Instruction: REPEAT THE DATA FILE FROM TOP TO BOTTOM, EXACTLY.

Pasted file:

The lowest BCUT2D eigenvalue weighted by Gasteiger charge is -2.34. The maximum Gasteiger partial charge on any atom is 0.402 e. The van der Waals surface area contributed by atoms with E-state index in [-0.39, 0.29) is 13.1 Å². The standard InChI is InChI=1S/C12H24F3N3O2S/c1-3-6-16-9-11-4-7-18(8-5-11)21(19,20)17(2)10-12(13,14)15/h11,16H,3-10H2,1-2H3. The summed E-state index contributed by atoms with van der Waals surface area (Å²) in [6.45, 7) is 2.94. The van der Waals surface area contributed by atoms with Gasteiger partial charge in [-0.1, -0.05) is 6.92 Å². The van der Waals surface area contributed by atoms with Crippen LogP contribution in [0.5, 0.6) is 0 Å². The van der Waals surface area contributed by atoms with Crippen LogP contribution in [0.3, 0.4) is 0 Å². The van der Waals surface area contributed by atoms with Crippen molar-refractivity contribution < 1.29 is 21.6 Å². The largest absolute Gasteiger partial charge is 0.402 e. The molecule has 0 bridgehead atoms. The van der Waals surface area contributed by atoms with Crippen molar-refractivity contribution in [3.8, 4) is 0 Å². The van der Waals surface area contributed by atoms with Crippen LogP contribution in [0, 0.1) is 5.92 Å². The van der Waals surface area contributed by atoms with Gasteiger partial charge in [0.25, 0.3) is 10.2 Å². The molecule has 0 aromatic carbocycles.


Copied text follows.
The lowest BCUT2D eigenvalue weighted by Gasteiger charge is -2.34. The maximum Gasteiger partial charge on any atom is 0.402 e. The van der Waals surface area contributed by atoms with E-state index in [-0.39, 0.29) is 13.1 Å². The standard InChI is InChI=1S/C12H24F3N3O2S/c1-3-6-16-9-11-4-7-18(8-5-11)21(19,20)17(2)10-12(13,14)15/h11,16H,3-10H2,1-2H3. The summed E-state index contributed by atoms with van der Waals surface area (Å²) in [6.45, 7) is 2.94. The van der Waals surface area contributed by atoms with Gasteiger partial charge in [-0.1, -0.05) is 6.92 Å². The van der Waals surface area contributed by atoms with Crippen LogP contribution in [0.5, 0.6) is 0 Å². The van der Waals surface area contributed by atoms with Crippen LogP contribution in [0.3, 0.4) is 0 Å². The van der Waals surface area contributed by atoms with Crippen molar-refractivity contribution < 1.29 is 21.6 Å². The largest absolute Gasteiger partial charge is 0.402 e. The molecule has 0 bridgehead atoms. The van der Waals surface area contributed by atoms with Crippen molar-refractivity contribution in [3.8, 4) is 0 Å². The van der Waals surface area contributed by atoms with Crippen LogP contribution in [0, 0.1) is 5.92 Å². The van der Waals surface area contributed by atoms with Gasteiger partial charge in [0.25, 0.3) is 10.2 Å². The molecule has 0 aromatic carbocycles.